ENERGY Minister Franklin Khan has spoken of plans to revitalise Lake Asphalt (LATT) even as workers and their union called on government to state its position on the La Brea company.
As the jobs of some 300 asphalt employees hang in the balance, the head of their union wants to know, “What did the workers do wrong to have this death sentence hanging over their heads?”
Joseph Phillip, president general of the Contractors and General Workers Trade Union (CGWTU), said the research and development department has remained dormant, as the board and managers have failed to engage in any innovative exercises. He said the market has been in a slump because there are no new products to sell.
“The board has made some bad investments, without consulting us, and now we are hearing about retrenchment and voluntary separation and things like that.
“What we do wrong to have such a sentence over our heads? That is wrong.” Phillip said on Wednesday.
Opposition Senator Wade Mark raised the worrying situation during the sitting of the Senate on Tuesday evening.
Mark said he understood the jobs of some 300 casual, temporary and permanent workers were in limbo because of the company’s financial difficulties.
He called on government to come clean and tell the workers and the population whether the intention was to privatise the company and put the Chinese in charge.
“Let the workers know the truth. Stop the secrecy. Stop the lack of transparency. This is a matter that involves literally life and death,” Mark said.
In response Khan said the issue at LATT is of such importance that the Prime Minister had appointed an interministerial committee to assess the situation and make recommendations.
Khan sat on the committee with Public Administration and Digital Transformation Minister Allyson West and La Brea MP and Labour Minister Stephen Mc Clashie.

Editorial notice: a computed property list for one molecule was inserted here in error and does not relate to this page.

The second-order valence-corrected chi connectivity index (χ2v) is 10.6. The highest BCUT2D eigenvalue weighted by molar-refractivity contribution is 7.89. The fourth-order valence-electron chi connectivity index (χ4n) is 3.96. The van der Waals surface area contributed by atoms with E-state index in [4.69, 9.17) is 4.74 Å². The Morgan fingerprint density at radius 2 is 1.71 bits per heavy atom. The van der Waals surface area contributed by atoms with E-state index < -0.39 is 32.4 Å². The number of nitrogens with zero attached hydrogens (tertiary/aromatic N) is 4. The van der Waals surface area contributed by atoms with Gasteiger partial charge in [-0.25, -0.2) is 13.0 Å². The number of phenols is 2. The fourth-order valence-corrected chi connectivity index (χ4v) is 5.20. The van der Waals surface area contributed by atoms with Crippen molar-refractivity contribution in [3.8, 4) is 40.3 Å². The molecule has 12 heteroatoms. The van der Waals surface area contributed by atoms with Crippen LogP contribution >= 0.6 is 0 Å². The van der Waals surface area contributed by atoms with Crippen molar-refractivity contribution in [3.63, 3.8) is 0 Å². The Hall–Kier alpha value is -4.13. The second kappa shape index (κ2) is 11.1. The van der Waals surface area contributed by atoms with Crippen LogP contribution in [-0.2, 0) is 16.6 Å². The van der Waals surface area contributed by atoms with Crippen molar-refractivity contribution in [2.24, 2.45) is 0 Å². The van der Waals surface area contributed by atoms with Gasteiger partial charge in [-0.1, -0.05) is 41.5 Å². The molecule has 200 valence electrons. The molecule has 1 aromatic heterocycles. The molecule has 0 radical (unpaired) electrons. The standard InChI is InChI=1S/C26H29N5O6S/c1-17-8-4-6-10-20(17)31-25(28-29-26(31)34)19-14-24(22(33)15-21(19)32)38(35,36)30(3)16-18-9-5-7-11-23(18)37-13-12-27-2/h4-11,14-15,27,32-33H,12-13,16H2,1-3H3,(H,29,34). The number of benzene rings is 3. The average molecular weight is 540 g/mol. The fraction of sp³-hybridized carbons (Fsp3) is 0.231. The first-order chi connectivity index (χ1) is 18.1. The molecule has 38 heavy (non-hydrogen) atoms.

He said the plan is almost complete, but was not in a position to make any disclosures, as it first has to be submitted to the Cabinet and Dr Rowley.
Once this is done and Cabinet accepts the recommendations, Khan said it will implement a “revitalisation for LATT.”
He said as far as possible every effort would be made to protect jobs, but with a clause.
“It has to be a profitable business,” Khan said, pointing out one of the problems this country faces is inertia. He advised businesses to look at the changing markets which are operating under a different paradigm and adapt business to suit, rather than lie in a state of inertia.
Phillip said he was saddened the union's input on behalf of the workers would not be incorporated in these recommendations. He said the union did meet with West and McClashie, with West being the dominant figure in the meeting.
The CGWTU wanted to meet with Khan too, he said, but all efforts to do so failed.
“You know how some people only want to talk to engineers and managers, but the workers, the man below – we felt we could help. We are not technocrats, but we have a contribution to make.
"But we never got that chance to do so.
“The University of the West Indies has been dying to partner with LATT, the Rz&D department needs to be put to use. We have indicated to the board we are committed to making LATT viable and sustainable, and that commitment remains,” Phillip pledged.